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ENMAN: My continuing quest to photograph geese hiding at Fallis Pond

Finally, they came out for a swim as if there was nothing in the world to bother them
Filming proud Canada geese out with their family in May 2019 near Pritchard at Fallis Pond. (Photo by: John Enman)

John Enman

I am getting frustrated. I visited Fallis Pond yesterday afternoon for another attempt at photographing the geese. I know there are lots of geese because I can see their wily heads peaking over the hills above the pond before they quickly and stealthily disappear from sight.

This time I asked my friend Jo McAvany to go with me. Her eyes are 40 years younger than mine and I had hopes that she would see geese that I could not.

She had my Tamron 150-600mm lens mounted on her Nikon, and I was trying a Sigma 150-500mm that had just come into my shop. I figured there’d be a better chance to get some photographs with two of us.

My friend Ken Tiessen says about geese, “they don’t like us”, and I guess he may be right when it comes to those that nest along that pond. We slowly drove my Honda beside the pond. It was quiet except for a few ducks playfully splashing along the far shore and there were pleasant welcoming sounds from a few yellow-headed black birds perched in the reeds. But no warnings or welcomes from the geese.

Both Jo and I had our super zooms at f/8 and we upped our ISO so we could follow that old photographer’s telephoto lens rule that says, “Match your shutterspeed with the longest focal length of your lens”.

Jo was crouched in the passenger seat using a beanbag on the window to rest her lens. And I would slowly sneak out and hide behind the car and shoot over the roof.

As I read what I just wrote I am thinking we were absolutely ready to get some great shots. Ahh…but here is the rub. The geese have to cooperate and actually let us take their photographs.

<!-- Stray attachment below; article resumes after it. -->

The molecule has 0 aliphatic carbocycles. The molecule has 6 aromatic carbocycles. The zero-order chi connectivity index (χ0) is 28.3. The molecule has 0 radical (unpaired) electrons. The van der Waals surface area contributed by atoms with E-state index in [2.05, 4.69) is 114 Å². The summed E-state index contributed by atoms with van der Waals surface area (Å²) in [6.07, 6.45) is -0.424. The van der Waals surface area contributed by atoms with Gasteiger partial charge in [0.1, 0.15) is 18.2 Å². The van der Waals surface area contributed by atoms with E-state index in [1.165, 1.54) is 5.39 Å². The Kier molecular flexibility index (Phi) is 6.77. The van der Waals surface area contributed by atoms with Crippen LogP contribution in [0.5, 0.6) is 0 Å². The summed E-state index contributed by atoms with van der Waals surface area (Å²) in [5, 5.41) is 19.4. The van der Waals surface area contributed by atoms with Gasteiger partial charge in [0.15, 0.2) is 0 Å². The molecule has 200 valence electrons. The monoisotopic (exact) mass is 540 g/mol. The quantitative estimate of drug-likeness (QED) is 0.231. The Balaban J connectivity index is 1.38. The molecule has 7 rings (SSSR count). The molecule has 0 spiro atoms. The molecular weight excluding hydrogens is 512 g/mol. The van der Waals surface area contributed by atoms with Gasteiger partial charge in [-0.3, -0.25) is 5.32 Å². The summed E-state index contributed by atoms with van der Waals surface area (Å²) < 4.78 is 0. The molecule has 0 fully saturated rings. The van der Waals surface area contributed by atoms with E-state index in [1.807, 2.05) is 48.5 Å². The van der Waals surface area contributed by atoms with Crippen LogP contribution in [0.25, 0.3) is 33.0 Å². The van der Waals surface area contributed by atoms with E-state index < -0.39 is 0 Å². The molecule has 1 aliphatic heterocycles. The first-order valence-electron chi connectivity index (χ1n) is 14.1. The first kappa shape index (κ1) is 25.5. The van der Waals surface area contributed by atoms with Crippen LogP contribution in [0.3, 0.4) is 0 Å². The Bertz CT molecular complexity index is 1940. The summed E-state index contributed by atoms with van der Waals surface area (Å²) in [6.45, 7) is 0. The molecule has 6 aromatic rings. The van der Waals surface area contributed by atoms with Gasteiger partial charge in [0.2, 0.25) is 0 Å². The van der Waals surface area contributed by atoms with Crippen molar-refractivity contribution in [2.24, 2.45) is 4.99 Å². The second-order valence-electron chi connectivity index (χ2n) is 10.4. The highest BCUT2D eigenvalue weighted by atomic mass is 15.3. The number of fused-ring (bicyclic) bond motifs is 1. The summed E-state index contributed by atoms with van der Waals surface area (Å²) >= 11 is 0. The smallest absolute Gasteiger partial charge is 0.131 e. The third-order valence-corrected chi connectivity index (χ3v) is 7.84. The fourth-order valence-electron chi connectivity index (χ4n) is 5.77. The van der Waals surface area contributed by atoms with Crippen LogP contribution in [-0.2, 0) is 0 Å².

We waited and watched. Then suddenly Jo spotted two adults with some goslings swimming just behind some reeds on the far side (I knew I could depend on her young eyes). Those geese were partially hidden, but we pointed our cameras in their direction and released our camera’s shutters anyway. More waiting.

Finally, they came out for a swim as if there was nothing in the world to bother them. They paraded on the pond for a short distance and then were again hidden by the thick pond reeds. But we got some photos. Not many, but some.

To finish the evening we each took a few pictures of the ducks and birds on and around the pond, then headed home to load out images onto our computers.

Jo stopped at my place on her way home and we celebrated our limited success with a glass of wine while listening to the Bee Gees on my CD player. Okay, that was not such a big deal. But I like wine and I like the Bee Gees, and we each got a couple of good photos.

In my opinion it doesn’t get much better than that.

These are my thoughts for this week. Contact me at or

Editors Note: This article was published in May of 2019 from our archives of John Enman Photography’s column.